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As the title says: do i need to override the == operator? how about the .Equals() method? Anything i'm missing?

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Also watch out for stackoverflow.com/questions/1972262/… -- if you're not careful then comparison of your struct (a value type) to null will compile just fine but not do what you expect. –  yoyo Jan 26 at 19:35

5 Answers 5

up vote 49 down vote accepted

An example from msdn

public struct Complex 
{
   double re, im;
   public override bool Equals(Object obj) 
   {
      return obj is Complex && this == (Complex)obj;
   }
   public override int GetHashCode() 
   {
      return re.GetHashCode() ^ im.GetHashCode();
   }
   public static bool operator ==(Complex x, Complex y) 
   {
      return x.re == y.re && x.im == y.im;
   }
   public static bool operator !=(Complex x, Complex y) 
   {
      return !(x == y);
   }
}
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8  
For the curious: msdn.microsoft.com/en-us/library/336aedhh(v=VS.71).aspx –  Mike Apr 20 '12 at 20:50
    
I wonder if it woldn't be better for performance to use Complex other = obj as Complex and then check if other == null instead of using is and then a cast... –  Clément Nov 9 '12 at 17:38
2  
@Clement: You can't do that for a struct; the result can't be null. You'd get a compile error. –  Matthew Watson Nov 26 '12 at 10:04
    
You're right, my bad. –  Clément Nov 26 '12 at 11:37
    
@MatthewWatson: I think one could use Complex? other = obj as Complex?, but nullable types are often not amenable to efficiency. –  supercat May 30 '13 at 20:08

You should also implement IEquatable<T>. Here is an excerpt from Framework Design Guidelines:

DO implement IEquatable on value types. The Object.Equals method on value types causes boxing, and its default implementation is not very effcient because it uses refection. IEquatable.Equals can offer much better performance and can be implemented so that it does not cause boxing.

public struct Int32 : IEquatable<Int32> {
    public bool Equals(Int32 other){ ... }
}

DO follow the same guidelines as for overriding Object.Equals when implementing IEquatable.Equals. See section 8.7.1 for detailed guidelines on overriding Object.Equals

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So this is only used on value types? (not reference?) –  UpTheCreek Oct 5 '09 at 8:10
    
Because reference types do not need to be boxed when passed as object, ergo, IEquatable<T> would not provide any benefit. Value types are usually copied fully onto the stack (or into the outer types layout), so to get an object reference to it, and correctly handle the lifetime of the object, it needs to be boxed (wrapped with a special type) and copied to the heap; only then the reference to the heap object can be passed to a function like Object.Equals. –  gimpf Apr 8 '13 at 15:22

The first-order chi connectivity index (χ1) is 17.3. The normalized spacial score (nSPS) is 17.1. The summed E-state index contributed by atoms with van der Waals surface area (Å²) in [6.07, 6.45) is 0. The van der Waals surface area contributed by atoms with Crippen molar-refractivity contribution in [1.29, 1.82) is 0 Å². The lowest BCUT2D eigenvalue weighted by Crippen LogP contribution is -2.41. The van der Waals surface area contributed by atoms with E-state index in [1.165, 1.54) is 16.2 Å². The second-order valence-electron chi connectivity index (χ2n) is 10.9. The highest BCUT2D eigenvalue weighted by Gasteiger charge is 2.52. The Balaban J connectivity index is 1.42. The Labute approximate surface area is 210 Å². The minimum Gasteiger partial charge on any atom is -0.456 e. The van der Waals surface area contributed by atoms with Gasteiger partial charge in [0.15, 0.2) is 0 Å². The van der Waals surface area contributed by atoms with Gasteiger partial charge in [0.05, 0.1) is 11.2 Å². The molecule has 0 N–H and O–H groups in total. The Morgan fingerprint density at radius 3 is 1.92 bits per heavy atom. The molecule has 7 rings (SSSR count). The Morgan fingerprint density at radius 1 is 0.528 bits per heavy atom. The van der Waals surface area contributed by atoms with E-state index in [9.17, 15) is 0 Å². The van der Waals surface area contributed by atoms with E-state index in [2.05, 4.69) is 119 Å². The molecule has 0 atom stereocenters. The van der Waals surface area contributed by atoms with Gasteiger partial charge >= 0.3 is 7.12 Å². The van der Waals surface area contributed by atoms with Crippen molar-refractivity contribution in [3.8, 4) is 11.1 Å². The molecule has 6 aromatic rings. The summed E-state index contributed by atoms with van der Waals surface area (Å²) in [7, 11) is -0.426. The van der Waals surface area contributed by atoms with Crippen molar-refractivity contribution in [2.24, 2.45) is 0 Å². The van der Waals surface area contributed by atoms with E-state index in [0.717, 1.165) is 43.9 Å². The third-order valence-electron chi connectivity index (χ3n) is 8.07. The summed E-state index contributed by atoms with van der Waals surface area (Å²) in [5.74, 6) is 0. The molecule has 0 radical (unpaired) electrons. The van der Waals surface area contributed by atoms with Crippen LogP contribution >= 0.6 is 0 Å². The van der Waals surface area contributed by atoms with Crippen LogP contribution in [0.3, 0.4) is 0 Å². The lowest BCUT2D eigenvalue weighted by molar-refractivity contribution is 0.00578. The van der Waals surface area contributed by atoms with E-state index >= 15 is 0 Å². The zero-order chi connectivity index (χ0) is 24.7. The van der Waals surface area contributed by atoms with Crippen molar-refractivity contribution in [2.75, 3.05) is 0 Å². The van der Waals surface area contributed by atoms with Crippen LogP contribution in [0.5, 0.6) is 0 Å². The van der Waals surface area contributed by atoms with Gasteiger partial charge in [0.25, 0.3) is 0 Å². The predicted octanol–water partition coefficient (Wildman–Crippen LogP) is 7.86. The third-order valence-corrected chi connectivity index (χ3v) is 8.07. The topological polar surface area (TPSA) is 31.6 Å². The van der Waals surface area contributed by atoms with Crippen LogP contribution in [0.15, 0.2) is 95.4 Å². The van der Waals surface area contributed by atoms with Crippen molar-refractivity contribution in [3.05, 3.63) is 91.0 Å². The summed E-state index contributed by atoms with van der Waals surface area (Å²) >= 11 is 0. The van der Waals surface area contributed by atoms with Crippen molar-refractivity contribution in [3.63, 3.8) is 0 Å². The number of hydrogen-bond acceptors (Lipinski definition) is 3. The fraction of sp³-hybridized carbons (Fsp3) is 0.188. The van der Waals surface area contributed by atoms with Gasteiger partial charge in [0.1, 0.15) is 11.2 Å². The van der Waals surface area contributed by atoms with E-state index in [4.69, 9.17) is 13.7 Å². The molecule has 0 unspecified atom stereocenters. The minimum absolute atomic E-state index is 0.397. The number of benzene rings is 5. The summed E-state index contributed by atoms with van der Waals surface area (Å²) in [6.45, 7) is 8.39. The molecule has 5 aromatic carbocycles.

Unfortunetely I don't have enough reputation to comment other entries. So I'm posting possible enhancement to the top solution here.

Correct me, if i'm wrong, but implementation mentioned above

public struct Complex 
{
   double re, im;
   public override bool Equals(Object obj) 
   {
      return obj is Complex && this == (Complex)obj;
   }
   public override int GetHashCode() 
   {
      return re.GetHashCode() ^ im.GetHashCode();
   }
   public static bool operator ==(Complex x, Complex y) 
   {
      return x.re == y.re && x.im == y.im;
   }
   public static bool operator !=(Complex x, Complex y) 
   {
      return !(x == y);
   }
}

Has major flaw. I'm refering to

  public override int GetHashCode() 
   {
      return re.GetHashCode() ^ im.GetHashCode();
   }

XORing is symmetrical, so Complex(2,1) and Complex(1,2) would give same hashCode.

We should probably make something more like:

  public override int GetHashCode() 
   {
      return re.GetHashCode() * 17 ^ im.GetHashCode();
   }
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Having hashcode collisions is not necessarily a problem. In fact you will always have a chance of a collision (read up on pigion holes/birthday paradox) In your case Complex(1,4) and Complex(4,1) collide (admittedly there were less collisions) it depends on your data. The hashcode is used to quickly weed out 99.999% of the unwanted objects (e.g., in a dictionary) The equality operators have the final say. –  DarcyThomas Dec 19 '13 at 1:15
    
That been said the more properties you have on the struct, there is a bigger chance of a collision. This may be a better hash algorithm: stackoverflow.com/a/263416/309634 –  DarcyThomas Dec 19 '13 at 1:22

The basic difference among the two is that the == operator is static, i.e. the appropriate method to invoke is determined at compile time, while the Equals method is invoked dinamically on an instance.
Defining both is probably the best thing to do, even if this matters less in the case of structs, since structs cannot be extended (a struct can't inherit from another).

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Just for completness I would also advice to overload Equals method:

public bool Equals(Complex other) 
{
   return other.re == re && other.im == im;
}

this is a real spead improvement as there is no boxing occuring of the input argument of Equals(Object obj) method

Some best prac­tices for using value types:

  • make them immutable
  • over­ride Equals (the one that takes an object as argument);
  • over­load Equals to take another instance of the same value type (e.g. * Equals(Complex other));
  • over­load oper­a­tors == and !=;
  • over­ride GetHashCode

This comes from this post: http://theburningmonk.com/2015/07/beware-of-implicit-boxing-of-value-types/

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